“We provide parents with training and an initial tool kit of books and resources that   help and encourage them to raise children as readers,” said Dr. M. Sathyamoorthy, UT Tyler professor of mechanical engineering, who has coordinated support for the program from the Tyler Sunrise Rotary Club.

The Born to Read program is designed for expectant mothers, parents and legal guardians of children up to 3 years old. The program is free to the first 25 participants who register by Monday, Sept. 30. Participants will be involved in the program through June 30, 2020.

To register or for more information, contact Azalia Perez, or 903.566.7016.

Other program sponsors include Phi Kappa Phi Honor Society and UT Tyler K-16 Literacy Center.

A member of the prestigious UT System, The University of Texas at Tyler focuses on student success and innovative research in the more than 80 undergraduate and graduate degree programs offered. With more than 10,000 students, UT Tyler has facilities in Tyler, Longview, Palestine and Houston.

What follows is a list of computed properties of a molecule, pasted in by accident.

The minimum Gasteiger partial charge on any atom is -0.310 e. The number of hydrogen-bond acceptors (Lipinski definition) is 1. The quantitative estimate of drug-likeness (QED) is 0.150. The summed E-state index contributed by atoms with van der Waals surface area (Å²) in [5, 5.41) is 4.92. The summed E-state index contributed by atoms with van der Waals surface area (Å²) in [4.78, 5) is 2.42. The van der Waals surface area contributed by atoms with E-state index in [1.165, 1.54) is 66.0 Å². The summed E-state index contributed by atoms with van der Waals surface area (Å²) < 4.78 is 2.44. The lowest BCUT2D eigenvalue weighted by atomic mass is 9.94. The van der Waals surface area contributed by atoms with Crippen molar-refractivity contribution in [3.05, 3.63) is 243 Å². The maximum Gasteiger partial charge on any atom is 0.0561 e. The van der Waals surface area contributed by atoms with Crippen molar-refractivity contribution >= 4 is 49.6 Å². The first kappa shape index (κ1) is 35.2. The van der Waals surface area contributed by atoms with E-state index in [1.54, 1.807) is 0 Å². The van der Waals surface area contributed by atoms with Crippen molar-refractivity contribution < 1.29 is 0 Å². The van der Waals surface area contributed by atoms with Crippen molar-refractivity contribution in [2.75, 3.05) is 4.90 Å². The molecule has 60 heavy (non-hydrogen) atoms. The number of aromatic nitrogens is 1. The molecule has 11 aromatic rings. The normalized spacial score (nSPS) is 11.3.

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Book Lovers Events: Hot Summer Signings & More


From book signings to Meet & Greet’s, Tyler  offers every Book Lover a lot of fun things to do. Check out these events:

For more events, check out ‘s entire


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Reading the Kids Back to School

By Gini Rainey

“Mischief and Mayhem: Part I of the Faerlands Chronicles”

by S. D. Nicholson

I think you know me by now to know that magical kingdoms and fantasy are not the usual genre of reading that I reach for.  So, when I was approached by the author’s publicist to read and review this book, I wasn’t even aware it fell into this area.  With that being said, I must admit that I have thoroughly enjoyed and been intrigued by the characters and tiny world that Mr. Nicholson has created in his first book.  Without a doubt, the main character, the tiny fae Ophelia, is every bit a heroine as are her six-foot tall counterparts.

I have no doubt in my mind that while the faes and faers of Nicholson’s book are In a struggle to preserve and maintain peace in their homeland, it is also analogous to the struggles we humans face on a daily basis while trying to attain a peaceful coexistence with the other inhabitants of this big blue marble.